You can complain whether or not you have made a claim. However, if you have claimed a benefit or tax credit and you think a decision is wrong, you will not be able to change the decision by making a complaint. You will have to challenge the decision as well, which involves a different, separate process – see the heading Challenging a benefit or tax credit decision.
If you make a complaint it may result in:-
- an apology for what has happened
- an explanation of how the problem occurred
- a promise that the problem will be put right, if this is possible
- a change in procedure – this will help other people in the future, and could help you if you have to use the same office again
- financial compensation, although this only applies in certain circumstances – see the heading Compensation.
You should consider complaining if there is any aspect of the service that caused you problems and where the standard of your care was unacceptable. You do not need to have made a claim for benefit to claim about the standard of service. Problems experienced may include:-
- rudeness. This could include not being treated with respect or failing to get an answer to reasonable requests
- being given incorrect or misleading advice or not being informed of your rights or entitlements. If you have lost out financially you may be able to get compensation
- a long delay before your claim or enquiry was dealt with
- mistakes - such as being paid the wrong amount of money or being told that your claim form or other papers have been lost
- difficulty contacting the office, whether by phone, letter or in person
- being treated unfairly because of your race, sex, sexual orientation, disability, religious belief or politics.
It's against the law for you to be discriminated against because of your sex, sexual orientation, religion, race or disability and, in Northern Ireland, because of your politics. Also, the benefits agency may have to follow a policy which says they aren't allowed to discriminate against you for other reasons. For example, if you're claiming Income Support or Jobseeker's Allowance, the Department for Work and Pensions (DWP) has a policy which says it will not discriminate against you because of your caring responsibilities or if you have HIV. If you think you have been discriminated against, you can make a complaint about this.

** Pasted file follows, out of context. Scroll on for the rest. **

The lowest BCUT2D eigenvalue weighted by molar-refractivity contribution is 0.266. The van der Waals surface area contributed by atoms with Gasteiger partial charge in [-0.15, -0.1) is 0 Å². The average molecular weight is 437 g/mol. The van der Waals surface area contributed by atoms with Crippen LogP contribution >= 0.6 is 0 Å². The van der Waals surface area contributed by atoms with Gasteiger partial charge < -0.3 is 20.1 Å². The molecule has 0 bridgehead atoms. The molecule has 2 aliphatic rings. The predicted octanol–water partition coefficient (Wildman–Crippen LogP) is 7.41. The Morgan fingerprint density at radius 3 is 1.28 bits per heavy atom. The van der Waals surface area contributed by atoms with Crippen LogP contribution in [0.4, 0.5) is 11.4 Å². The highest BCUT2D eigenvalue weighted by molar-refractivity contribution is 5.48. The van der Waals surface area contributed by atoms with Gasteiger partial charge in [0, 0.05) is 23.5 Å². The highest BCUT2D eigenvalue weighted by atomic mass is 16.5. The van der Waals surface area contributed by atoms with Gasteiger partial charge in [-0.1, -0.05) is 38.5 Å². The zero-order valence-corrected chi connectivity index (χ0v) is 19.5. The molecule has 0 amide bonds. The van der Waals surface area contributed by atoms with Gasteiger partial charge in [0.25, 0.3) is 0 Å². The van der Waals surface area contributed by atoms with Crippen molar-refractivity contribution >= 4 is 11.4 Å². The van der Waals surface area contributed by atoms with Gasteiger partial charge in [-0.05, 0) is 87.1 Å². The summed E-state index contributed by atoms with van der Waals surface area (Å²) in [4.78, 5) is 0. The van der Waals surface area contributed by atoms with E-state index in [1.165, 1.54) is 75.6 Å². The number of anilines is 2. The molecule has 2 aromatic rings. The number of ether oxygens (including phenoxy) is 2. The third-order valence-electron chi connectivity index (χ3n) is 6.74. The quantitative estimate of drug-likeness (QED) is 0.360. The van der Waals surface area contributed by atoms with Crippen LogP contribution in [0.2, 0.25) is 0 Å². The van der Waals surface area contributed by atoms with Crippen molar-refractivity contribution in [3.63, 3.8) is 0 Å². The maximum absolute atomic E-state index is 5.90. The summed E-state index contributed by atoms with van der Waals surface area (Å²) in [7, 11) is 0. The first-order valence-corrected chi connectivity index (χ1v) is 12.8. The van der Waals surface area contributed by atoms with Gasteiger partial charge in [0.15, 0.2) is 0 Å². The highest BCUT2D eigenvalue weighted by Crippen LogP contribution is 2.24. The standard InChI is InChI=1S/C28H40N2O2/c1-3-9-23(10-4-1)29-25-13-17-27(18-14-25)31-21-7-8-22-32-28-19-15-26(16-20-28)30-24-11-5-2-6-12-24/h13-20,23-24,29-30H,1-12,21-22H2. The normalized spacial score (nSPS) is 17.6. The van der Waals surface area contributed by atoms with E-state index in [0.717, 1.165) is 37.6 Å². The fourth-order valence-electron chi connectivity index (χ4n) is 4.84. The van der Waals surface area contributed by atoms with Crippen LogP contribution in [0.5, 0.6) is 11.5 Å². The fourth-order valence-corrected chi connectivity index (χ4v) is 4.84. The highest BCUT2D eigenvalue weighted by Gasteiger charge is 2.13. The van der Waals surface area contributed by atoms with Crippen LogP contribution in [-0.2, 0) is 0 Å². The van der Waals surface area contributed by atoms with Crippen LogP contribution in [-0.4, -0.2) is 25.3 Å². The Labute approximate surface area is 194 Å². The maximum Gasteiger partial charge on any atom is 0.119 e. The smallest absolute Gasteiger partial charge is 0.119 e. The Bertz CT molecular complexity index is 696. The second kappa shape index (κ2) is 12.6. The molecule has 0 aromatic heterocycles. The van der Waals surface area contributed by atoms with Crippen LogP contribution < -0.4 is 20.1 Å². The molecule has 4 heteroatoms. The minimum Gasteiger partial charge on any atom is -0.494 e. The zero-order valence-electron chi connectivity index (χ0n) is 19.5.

Discrimination may also be involved if you are refused interpretation facilities, which are part of the standard of service you should be offered – see under Interpretation facilities.
For more information about race discrimination, see Taking action about race discrimination.
For more information about sex discrimination, see Taking action about sex discrimination.
For more information about disability discrimination, see Disability discrimination.
In England, Wales and Scotland, for more information about discrimination because of sexual orientation, see Discrimination because of sexual orientation.
In England, Wales and Scotland, for more information about discrimination because of religion or belief, see Discrimination because of religion or belief.
You should consider complaining if you have had to wait too long for a claim to be decided, for a reward to be changed, or for an explanation to be given. Organisations which administer benefits or tax credits usually have target times for deciding a claim. These may be on display in the local office, there may be a leaflet about their target standards of service, or you can ask to see them.